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As Snapchat prepares for its IPO and its user base continues to grow, the 5-year old mobile app has rolled out a steady stream of new features intended to appeal to both users and advertisers. These innovations have paved the road to monetization—latest estimates have Snapchat earning close to $1B in revenue next year.
With their IPO looming and user growth continuing to skyrocket, Snapchat now has to build upon and continue to refine how they monetize. How has Snapchat charted its own course to making money? Snapchat’s various video ads and other native advertising have been the primary revenue drivers to-date. With this unique set of advertising options, Snapchat has already gained significant traction with marketers.
CEO Evan Spiegel has recently described the business as being comprised of three parts: Camera, Content, and Communication. Snapchat has undoubtedly prioritized the first two areas with app features like Geofilters, Lenses, Snap Ads, and Snap to Unlock ads. Communications, on the other hand, is still uncharted territory when it comes to Snapchat monetization.
In the following, we’ll provide more detail on each of these three, including a concise rate card (see below) and how key app features have been designed and modified to accommodate advertisers’ needs.
Snapchat has invested in two app features that augment the capture and processing of images:
1. Geofilters are graphic overlays available for both pictures and videos and are activated when users are in certain geofenced locations. These overlays will typically convey something specific about the where and when of a Snap (usually an event or location).
Samsung, Spotify, and GW2-Sponsored Geofilters at SXSW via Adweek
Geofilters became available to advertisers in June 2015 when marketers were able to provide users with unique, branded filters. Later in February 2016, “On-Demand” Geofilters was released, which gave users and brands the ability to design and purchase their own Geofilters. Paid Geofilters are priced based on the square footage of the geofenced area.
2. Lenses launched in September 2015 and immediately drew an engaged audience obsessed with sharing their augmented selfies. They have been described by Snapchat as a tool to enable “play time.” They’re often referred to as “filters” but are distinguished from Geofilters in that they are not geo-activated.
The Peanuts Movie Sponsored Lens via Marketing Land
Shortly after launch came the first sponsored Lens for The Peanuts Movie. Taco Bell then ran a Sponsored Lens campaign for Cinco de Mayo that yielded 224 million views in one day. These are amongst Snapchat’s most expensive ad products, costing somewhere between $450K and $750K per day.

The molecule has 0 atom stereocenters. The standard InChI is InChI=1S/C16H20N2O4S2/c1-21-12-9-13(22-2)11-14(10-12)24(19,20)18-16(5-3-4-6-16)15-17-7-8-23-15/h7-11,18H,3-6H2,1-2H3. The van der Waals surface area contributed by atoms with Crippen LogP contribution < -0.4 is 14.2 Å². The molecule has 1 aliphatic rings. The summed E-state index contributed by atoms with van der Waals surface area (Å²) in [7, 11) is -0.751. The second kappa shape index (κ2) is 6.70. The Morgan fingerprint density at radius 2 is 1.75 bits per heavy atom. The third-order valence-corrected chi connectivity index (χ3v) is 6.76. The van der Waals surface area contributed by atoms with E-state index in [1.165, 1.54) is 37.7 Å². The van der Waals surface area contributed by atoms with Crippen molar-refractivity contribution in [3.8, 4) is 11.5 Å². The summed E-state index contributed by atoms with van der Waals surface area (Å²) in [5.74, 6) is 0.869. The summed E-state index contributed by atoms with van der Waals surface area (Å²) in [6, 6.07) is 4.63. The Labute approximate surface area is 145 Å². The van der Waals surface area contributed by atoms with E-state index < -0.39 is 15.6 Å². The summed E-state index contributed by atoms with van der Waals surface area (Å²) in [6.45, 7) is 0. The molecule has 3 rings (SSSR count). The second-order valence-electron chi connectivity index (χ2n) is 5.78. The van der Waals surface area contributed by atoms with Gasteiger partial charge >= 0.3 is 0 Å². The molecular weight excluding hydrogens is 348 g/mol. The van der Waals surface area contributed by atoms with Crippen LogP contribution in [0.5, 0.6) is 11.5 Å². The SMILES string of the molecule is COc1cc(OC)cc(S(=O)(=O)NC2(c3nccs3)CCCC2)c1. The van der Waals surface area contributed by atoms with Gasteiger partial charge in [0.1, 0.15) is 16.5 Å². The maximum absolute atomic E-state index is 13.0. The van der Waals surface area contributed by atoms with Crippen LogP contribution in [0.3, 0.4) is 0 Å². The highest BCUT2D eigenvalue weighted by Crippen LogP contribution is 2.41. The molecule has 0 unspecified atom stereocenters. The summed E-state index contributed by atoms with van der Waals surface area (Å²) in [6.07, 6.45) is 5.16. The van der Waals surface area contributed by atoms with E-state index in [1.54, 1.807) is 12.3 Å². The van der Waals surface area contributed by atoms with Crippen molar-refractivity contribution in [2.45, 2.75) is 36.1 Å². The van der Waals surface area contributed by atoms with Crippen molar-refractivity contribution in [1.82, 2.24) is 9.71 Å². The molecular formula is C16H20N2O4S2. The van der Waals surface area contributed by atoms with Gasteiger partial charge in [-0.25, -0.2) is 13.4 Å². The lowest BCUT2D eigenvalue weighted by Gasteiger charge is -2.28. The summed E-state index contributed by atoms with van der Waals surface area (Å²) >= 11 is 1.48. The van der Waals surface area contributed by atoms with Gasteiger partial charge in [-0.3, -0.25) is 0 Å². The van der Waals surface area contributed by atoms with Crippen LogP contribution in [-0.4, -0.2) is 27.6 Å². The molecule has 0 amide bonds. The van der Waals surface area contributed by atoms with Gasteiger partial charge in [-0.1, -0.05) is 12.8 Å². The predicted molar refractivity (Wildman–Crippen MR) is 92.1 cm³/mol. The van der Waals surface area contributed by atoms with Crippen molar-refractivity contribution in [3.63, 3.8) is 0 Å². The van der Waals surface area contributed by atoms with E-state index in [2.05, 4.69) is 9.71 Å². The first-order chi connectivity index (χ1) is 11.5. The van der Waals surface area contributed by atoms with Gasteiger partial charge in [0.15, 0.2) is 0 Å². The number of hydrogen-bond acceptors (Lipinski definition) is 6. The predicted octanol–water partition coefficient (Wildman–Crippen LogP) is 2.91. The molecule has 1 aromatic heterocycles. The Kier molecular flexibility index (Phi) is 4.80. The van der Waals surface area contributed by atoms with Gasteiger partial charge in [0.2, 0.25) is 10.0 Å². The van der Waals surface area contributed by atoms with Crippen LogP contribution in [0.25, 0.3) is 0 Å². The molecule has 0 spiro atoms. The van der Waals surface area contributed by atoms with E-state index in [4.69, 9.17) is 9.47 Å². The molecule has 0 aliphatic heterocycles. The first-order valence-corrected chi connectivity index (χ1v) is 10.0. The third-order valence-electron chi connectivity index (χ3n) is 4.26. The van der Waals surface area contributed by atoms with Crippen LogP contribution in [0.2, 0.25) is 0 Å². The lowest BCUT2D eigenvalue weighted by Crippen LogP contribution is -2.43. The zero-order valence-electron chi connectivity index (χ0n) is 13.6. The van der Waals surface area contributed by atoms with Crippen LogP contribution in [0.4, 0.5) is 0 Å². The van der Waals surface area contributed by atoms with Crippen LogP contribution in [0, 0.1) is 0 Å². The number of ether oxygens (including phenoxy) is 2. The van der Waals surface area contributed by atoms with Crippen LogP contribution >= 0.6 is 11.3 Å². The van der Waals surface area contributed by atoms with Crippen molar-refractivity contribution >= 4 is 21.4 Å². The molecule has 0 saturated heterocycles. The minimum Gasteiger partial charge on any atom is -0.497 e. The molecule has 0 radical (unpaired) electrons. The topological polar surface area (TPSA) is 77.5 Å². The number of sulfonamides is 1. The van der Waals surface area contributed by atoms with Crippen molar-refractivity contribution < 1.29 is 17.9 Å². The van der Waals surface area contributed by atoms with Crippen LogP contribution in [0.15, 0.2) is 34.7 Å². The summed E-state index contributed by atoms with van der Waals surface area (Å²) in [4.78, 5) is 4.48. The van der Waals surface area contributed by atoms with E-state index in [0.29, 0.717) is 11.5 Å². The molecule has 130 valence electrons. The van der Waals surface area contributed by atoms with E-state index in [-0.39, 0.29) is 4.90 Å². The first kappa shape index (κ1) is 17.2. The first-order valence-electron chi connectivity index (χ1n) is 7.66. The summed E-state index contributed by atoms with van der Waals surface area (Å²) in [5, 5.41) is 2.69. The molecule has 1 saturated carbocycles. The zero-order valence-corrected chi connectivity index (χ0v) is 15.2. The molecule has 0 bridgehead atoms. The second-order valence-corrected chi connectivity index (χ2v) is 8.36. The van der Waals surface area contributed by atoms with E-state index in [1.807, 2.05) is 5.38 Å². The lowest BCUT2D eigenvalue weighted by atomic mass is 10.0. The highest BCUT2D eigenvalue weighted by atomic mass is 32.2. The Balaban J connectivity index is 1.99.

And finally, most recently, Spectacles represents Snapchat’s first foray into hardware. The device allows wearers to record 10-second videos that are shared directly to Snapchat. Videos are recorded in a new 115-degree format and are automatically uploaded to the app within seconds of the capture.
Spectacles are available now (via “Snapbots”) and retail for $129.
Over 10 Billion video views take place on Snapchat daily. As of May, this count surpasses both Youtube and Facebook’s.
It should go without saying that Snapchat’s mobile video ad offering, Snap Ads, is the most popular ad product. The format can be described as vertical video that is up to 10 seconds long and that users can swipe up to view longer versions.
Comcast, PS4, Google, Walmart, and Amazon Snap Ads
Pricing is on a CPM basis ($0.02 per 1K views). With over 10-20 million Snapchatters engaging with Live Stories every day, Snap Ad campaigns cost advertisers anywhere between $100K and $500K.
Snapchat also recently unveiled “Snap to Unlock” ads, which offer exclusive content to those that scan Snap codes that appear outdoors and elsewhere. Universal Pictures was among the first to experiment with this new ad product in their promotions for The Girl On the Train:
In January 2015, the launch of Discover provided advertisers the opportunity to include their ads in a publication’s daily story. It has since been one of the most scrutinized features of Snapchat. It has undergone a number of iterations since launch, including a change in the way ads were sold. Advertisers have the option of purchasing full takeovers of daily stories. Given that Discover content is highly curated and trafficked, these takeovers can cost up to $250K-$500K.
Snapchat’s video ads have become such a priority that more innovative brands have started to create ads specific to the vertical screen format.
Related Post: A Timeline of Snapchat Advertising
One of the big unknowns still remaining is whether and how Snapchat will further enhance two-way communications within the app. The app was built for one-to-one messaging but not to the scale required for something like a corporate customer service program. While Facebook Messenger, Twitter and other platforms have rolled out features to augment customer communications, experiments on Snapchat have been few and far between.
In June, Snapchat introduced a number of new features including an ongoing list of vetted creative agency partners. More notable was the announcement of Snapchat Partners, an API allowing access to programmatic interfaces, which should dramatically ease the road to ad buying on the platform.
And most recently, reports from a recent advertiser presentation show Snapchat is heavily pushing Snap To Unlock ads and Live Stories. The overall pitch to advertisers is that the company is committed to facilitating deeper and more meaningful connections with the audiences. To-date, this strategy seems to be working just fine.